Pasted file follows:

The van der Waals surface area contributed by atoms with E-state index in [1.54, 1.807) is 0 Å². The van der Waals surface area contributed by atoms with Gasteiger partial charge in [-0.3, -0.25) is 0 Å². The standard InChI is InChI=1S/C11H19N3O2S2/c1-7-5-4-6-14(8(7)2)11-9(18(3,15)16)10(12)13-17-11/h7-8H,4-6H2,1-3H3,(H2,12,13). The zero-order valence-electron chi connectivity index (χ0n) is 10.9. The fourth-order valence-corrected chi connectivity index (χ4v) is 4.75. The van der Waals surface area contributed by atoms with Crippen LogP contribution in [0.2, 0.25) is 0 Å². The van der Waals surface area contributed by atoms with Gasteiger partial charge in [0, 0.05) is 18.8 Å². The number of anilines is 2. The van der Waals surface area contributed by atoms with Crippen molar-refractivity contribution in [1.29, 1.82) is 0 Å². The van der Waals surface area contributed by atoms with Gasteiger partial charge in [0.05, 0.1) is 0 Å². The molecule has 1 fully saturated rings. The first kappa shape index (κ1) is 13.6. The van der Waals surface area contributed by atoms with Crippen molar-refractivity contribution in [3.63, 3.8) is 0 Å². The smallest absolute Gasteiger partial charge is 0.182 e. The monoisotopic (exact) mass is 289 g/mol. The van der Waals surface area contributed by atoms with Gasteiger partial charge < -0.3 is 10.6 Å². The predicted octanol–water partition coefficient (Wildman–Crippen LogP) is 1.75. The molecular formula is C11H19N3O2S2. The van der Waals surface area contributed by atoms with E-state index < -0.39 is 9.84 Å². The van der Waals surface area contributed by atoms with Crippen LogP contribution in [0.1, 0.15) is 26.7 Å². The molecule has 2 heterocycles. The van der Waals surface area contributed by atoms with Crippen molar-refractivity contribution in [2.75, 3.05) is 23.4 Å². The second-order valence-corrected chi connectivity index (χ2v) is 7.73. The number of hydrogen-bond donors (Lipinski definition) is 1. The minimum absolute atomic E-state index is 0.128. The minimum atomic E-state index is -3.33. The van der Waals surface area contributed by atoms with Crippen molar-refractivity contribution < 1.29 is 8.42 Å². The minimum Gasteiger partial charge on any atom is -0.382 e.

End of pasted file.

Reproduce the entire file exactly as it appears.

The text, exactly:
The van der Waals surface area contributed by atoms with E-state index in [1.54, 1.807) is 0 Å². The van der Waals surface area contributed by atoms with Gasteiger partial charge in [-0.3, -0.25) is 0 Å². The standard InChI is InChI=1S/C11H19N3O2S2/c1-7-5-4-6-14(8(7)2)11-9(18(3,15)16)10(12)13-17-11/h7-8H,4-6H2,1-3H3,(H2,12,13). The zero-order valence-electron chi connectivity index (χ0n) is 10.9. The fourth-order valence-corrected chi connectivity index (χ4v) is 4.75. The van der Waals surface area contributed by atoms with Crippen LogP contribution in [0.2, 0.25) is 0 Å². The van der Waals surface area contributed by atoms with Gasteiger partial charge in [0, 0.05) is 18.8 Å². The number of anilines is 2. The van der Waals surface area contributed by atoms with Crippen molar-refractivity contribution in [1.29, 1.82) is 0 Å². The van der Waals surface area contributed by atoms with Gasteiger partial charge in [0.05, 0.1) is 0 Å². The molecule has 1 fully saturated rings. The first kappa shape index (κ1) is 13.6. The van der Waals surface area contributed by atoms with Crippen molar-refractivity contribution in [3.63, 3.8) is 0 Å². The smallest absolute Gasteiger partial charge is 0.182 e. The monoisotopic (exact) mass is 289 g/mol. The van der Waals surface area contributed by atoms with Gasteiger partial charge < -0.3 is 10.6 Å². The predicted octanol–water partition coefficient (Wildman–Crippen LogP) is 1.75. The molecular formula is C11H19N3O2S2. The van der Waals surface area contributed by atoms with E-state index < -0.39 is 9.84 Å². The van der Waals surface area contributed by atoms with Crippen LogP contribution in [0.1, 0.15) is 26.7 Å². The molecule has 2 heterocycles. The van der Waals surface area contributed by atoms with Crippen molar-refractivity contribution in [2.75, 3.05) is 23.4 Å². The second-order valence-corrected chi connectivity index (χ2v) is 7.73. The number of hydrogen-bond donors (Lipinski definition) is 1. The minimum absolute atomic E-state index is 0.128. The minimum atomic E-state index is -3.33. The van der Waals surface area contributed by atoms with Crippen molar-refractivity contribution < 1.29 is 8.42 Å². The minimum Gasteiger partial charge on any atom is -0.382 e.